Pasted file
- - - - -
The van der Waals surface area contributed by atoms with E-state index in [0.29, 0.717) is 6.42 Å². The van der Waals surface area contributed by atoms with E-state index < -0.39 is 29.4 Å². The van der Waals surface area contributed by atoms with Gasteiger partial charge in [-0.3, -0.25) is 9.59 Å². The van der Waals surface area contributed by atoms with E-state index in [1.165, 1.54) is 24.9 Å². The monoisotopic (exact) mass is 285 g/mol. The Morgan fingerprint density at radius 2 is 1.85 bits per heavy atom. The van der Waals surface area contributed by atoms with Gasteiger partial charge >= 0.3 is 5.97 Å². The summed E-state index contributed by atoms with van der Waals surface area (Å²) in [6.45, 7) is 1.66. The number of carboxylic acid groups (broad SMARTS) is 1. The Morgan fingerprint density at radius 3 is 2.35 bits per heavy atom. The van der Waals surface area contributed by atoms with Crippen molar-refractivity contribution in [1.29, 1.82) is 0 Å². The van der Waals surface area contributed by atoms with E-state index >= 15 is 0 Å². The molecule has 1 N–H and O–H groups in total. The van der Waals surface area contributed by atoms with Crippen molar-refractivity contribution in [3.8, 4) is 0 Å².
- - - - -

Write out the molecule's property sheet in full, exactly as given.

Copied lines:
The van der Waals surface area contributed by atoms with E-state index in [0.29, 0.717) is 6.42 Å². The van der Waals surface area contributed by atoms with E-state index < -0.39 is 29.4 Å². The van der Waals surface area contributed by atoms with Gasteiger partial charge in [-0.3, -0.25) is 9.59 Å². The van der Waals surface area contributed by atoms with E-state index in [1.165, 1.54) is 24.9 Å². The monoisotopic (exact) mass is 285 g/mol. The Morgan fingerprint density at radius 2 is 1.85 bits per heavy atom. The van der Waals surface area contributed by atoms with Gasteiger partial charge >= 0.3 is 5.97 Å². The summed E-state index contributed by atoms with van der Waals surface area (Å²) in [6.45, 7) is 1.66. The number of carboxylic acid groups (broad SMARTS) is 1. The Morgan fingerprint density at radius 3 is 2.35 bits per heavy atom. The van der Waals surface area contributed by atoms with Crippen molar-refractivity contribution in [1.29, 1.82) is 0 Å². The van der Waals surface area contributed by atoms with E-state index >= 15 is 0 Å². The molecule has 1 N–H and O–H groups in total. The van der Waals surface area contributed by atoms with Crippen molar-refractivity contribution in [3.8, 4) is 0 Å².